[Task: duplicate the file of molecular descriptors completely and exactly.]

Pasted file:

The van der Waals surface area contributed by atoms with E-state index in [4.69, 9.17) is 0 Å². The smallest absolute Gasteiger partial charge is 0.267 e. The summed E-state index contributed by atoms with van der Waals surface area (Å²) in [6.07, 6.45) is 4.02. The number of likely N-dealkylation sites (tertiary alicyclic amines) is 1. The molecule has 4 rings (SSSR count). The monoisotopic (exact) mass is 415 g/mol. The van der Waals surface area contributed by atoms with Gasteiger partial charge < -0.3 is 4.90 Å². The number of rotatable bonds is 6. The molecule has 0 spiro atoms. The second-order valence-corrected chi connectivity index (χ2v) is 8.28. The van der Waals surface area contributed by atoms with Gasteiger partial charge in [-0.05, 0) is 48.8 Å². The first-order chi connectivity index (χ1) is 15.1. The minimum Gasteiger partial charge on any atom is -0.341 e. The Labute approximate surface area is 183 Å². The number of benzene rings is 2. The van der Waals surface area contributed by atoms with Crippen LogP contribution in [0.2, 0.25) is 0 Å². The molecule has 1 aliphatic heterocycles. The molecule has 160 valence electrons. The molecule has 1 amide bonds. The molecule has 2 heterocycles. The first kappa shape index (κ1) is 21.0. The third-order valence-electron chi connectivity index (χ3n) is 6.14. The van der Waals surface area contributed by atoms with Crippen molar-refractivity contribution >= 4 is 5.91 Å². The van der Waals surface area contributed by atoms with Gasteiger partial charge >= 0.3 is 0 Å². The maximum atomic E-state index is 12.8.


The van der Waals surface area contributed by atoms with E-state index in [4.69, 9.17) is 0 Å². The smallest absolute Gasteiger partial charge is 0.267 e. The summed E-state index contributed by atoms with van der Waals surface area (Å²) in [6.07, 6.45) is 4.02. The number of likely N-dealkylation sites (tertiary alicyclic amines) is 1. The molecule has 4 rings (SSSR count). The monoisotopic (exact) mass is 415 g/mol. The van der Waals surface area contributed by atoms with Gasteiger partial charge < -0.3 is 4.90 Å². The number of rotatable bonds is 6. The molecule has 0 spiro atoms. The second-order valence-corrected chi connectivity index (χ2v) is 8.28. The van der Waals surface area contributed by atoms with Gasteiger partial charge in [-0.05, 0) is 48.8 Å². The first-order chi connectivity index (χ1) is 15.1. The minimum Gasteiger partial charge on any atom is -0.341 e. The Labute approximate surface area is 183 Å². The number of benzene rings is 2. The van der Waals surface area contributed by atoms with Crippen LogP contribution in [0.2, 0.25) is 0 Å². The molecule has 1 aliphatic heterocycles. The molecule has 160 valence electrons. The molecule has 1 amide bonds. The molecule has 2 heterocycles. The first kappa shape index (κ1) is 21.0. The third-order valence-electron chi connectivity index (χ3n) is 6.14. The van der Waals surface area contributed by atoms with Crippen molar-refractivity contribution >= 4 is 5.91 Å². The van der Waals surface area contributed by atoms with Gasteiger partial charge >= 0.3 is 0 Å². The maximum atomic E-state index is 12.8.